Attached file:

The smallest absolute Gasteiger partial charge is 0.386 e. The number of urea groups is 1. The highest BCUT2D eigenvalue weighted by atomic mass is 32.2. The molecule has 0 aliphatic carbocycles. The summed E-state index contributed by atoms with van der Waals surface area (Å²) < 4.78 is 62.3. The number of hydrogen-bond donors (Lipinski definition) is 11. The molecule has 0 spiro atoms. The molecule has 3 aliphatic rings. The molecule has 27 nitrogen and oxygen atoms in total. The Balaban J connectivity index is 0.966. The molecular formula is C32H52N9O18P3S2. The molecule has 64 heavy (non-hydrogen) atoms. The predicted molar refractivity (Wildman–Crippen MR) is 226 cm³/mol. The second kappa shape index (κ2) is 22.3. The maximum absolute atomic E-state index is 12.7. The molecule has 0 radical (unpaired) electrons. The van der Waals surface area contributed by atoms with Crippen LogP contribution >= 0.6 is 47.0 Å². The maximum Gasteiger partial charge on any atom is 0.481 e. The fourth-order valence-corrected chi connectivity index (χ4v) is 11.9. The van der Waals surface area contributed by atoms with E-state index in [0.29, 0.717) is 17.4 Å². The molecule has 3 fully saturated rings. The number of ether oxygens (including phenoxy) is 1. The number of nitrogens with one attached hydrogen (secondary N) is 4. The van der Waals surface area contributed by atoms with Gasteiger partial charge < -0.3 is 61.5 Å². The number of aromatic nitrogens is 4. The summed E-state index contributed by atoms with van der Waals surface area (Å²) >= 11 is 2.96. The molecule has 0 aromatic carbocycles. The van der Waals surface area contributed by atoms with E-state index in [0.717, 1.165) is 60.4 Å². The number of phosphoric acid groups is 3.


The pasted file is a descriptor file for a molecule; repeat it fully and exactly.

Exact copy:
The smallest absolute Gasteiger partial charge is 0.386 e. The number of urea groups is 1. The highest BCUT2D eigenvalue weighted by atomic mass is 32.2. The molecule has 0 aliphatic carbocycles. The summed E-state index contributed by atoms with van der Waals surface area (Å²) < 4.78 is 62.3. The number of hydrogen-bond donors (Lipinski definition) is 11. The molecule has 0 spiro atoms. The molecule has 3 aliphatic rings. The molecule has 27 nitrogen and oxygen atoms in total. The Balaban J connectivity index is 0.966. The molecular formula is C32H52N9O18P3S2. The molecule has 64 heavy (non-hydrogen) atoms. The predicted molar refractivity (Wildman–Crippen MR) is 226 cm³/mol. The second kappa shape index (κ2) is 22.3. The maximum absolute atomic E-state index is 12.7. The molecule has 0 radical (unpaired) electrons. The van der Waals surface area contributed by atoms with Crippen LogP contribution >= 0.6 is 47.0 Å². The maximum Gasteiger partial charge on any atom is 0.481 e. The fourth-order valence-corrected chi connectivity index (χ4v) is 11.9. The van der Waals surface area contributed by atoms with E-state index in [0.29, 0.717) is 17.4 Å². The molecule has 3 fully saturated rings. The number of ether oxygens (including phenoxy) is 1. The number of nitrogens with one attached hydrogen (secondary N) is 4. The van der Waals surface area contributed by atoms with Gasteiger partial charge < -0.3 is 61.5 Å². The number of aromatic nitrogens is 4. The summed E-state index contributed by atoms with van der Waals surface area (Å²) >= 11 is 2.96. The molecule has 0 aromatic carbocycles. The van der Waals surface area contributed by atoms with E-state index in [0.717, 1.165) is 60.4 Å². The number of phosphoric acid groups is 3.